Mann had a fantastic career with movies such as Manhunter, The Last of the Mohicans, Heat, The Insider, Collateral and more. But his last two movies, despite their exciting premises, failed to impress. They were even a bit boring… Miami Vice – which was based on the TV series from the 80s - lacked charisma and story. Public Enemies – a gangster movie with Johnny Depp - was one of the slowest movies I have ever seen.
7. Rob Reiner
Rob Reiner is one of the greatest directors who ever lived. If you don’t believe me, just take a look at some of the movies he made: Spinal Tap (cult mockumentary), Stand by Me (modern classic), The Princess Bride (modern classic), When Harry Met Sally (modern classic), Misery (modern classic), A Few Good Men (nominated for most desirable male - Tom Cruise - at the MTV movie awards) and more.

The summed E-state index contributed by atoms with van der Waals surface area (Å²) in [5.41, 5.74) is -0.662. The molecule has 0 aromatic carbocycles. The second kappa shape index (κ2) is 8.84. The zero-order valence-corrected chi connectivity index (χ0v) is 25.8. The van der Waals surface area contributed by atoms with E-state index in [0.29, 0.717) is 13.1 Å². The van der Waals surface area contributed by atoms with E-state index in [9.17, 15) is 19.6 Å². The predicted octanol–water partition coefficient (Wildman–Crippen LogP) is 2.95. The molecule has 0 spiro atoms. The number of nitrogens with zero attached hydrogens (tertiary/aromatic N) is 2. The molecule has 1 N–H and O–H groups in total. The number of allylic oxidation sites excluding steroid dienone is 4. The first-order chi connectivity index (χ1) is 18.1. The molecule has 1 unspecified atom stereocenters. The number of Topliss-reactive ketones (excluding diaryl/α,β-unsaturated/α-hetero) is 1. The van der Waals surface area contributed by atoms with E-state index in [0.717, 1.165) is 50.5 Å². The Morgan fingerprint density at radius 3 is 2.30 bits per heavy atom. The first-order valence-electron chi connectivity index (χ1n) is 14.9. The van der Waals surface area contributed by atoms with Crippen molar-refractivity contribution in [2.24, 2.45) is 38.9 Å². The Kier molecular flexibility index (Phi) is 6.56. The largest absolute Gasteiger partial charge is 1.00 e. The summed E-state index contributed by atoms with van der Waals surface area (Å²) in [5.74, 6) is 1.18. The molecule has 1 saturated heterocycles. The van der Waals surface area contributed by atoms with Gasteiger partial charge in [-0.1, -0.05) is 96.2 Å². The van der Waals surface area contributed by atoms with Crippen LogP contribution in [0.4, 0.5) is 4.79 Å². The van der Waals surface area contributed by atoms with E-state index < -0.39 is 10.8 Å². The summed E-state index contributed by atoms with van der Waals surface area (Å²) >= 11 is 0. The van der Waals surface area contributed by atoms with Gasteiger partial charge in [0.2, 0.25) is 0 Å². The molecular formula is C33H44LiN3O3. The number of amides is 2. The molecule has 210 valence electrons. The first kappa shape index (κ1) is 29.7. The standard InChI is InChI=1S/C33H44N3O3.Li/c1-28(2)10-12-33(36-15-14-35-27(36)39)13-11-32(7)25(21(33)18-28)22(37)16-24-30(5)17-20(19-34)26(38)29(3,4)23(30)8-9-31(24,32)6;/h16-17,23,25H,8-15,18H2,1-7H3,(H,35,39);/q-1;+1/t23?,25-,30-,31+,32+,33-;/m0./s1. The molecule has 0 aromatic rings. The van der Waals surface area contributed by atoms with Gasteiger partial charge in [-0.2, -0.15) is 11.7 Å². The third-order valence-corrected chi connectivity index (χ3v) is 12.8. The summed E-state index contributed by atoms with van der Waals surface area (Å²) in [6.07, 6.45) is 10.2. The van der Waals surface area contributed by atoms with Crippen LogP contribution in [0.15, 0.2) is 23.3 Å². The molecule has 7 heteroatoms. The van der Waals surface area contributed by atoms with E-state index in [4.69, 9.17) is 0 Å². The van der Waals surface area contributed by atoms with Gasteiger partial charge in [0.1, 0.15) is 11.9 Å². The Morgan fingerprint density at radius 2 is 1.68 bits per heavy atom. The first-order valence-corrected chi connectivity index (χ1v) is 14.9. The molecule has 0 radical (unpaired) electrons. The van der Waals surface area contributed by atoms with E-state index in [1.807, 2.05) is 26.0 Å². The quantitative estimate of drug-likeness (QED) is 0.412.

But his last really good film was in 1995 – The American President. And it’s not that The Bucket List (from 2007) was a bad movie, it’s just that we expect much more from Rob Reiner.
His high: Forrest Gump
His low: A Christmas Carol
His last good movie: Cast Away
It seems that we lost the director who brought us the modern classics Back to the Future, Who Framed Roger Rabbit, Forrest Gump, Contact and Cast Away… We lost him to technology! He’s like the kid who got a new toy – the toy being 3D technology. His latest movies are all in 3D: The Polar Express, Beowulf and A Christmas Carol. But unfortunately, none of them are very good.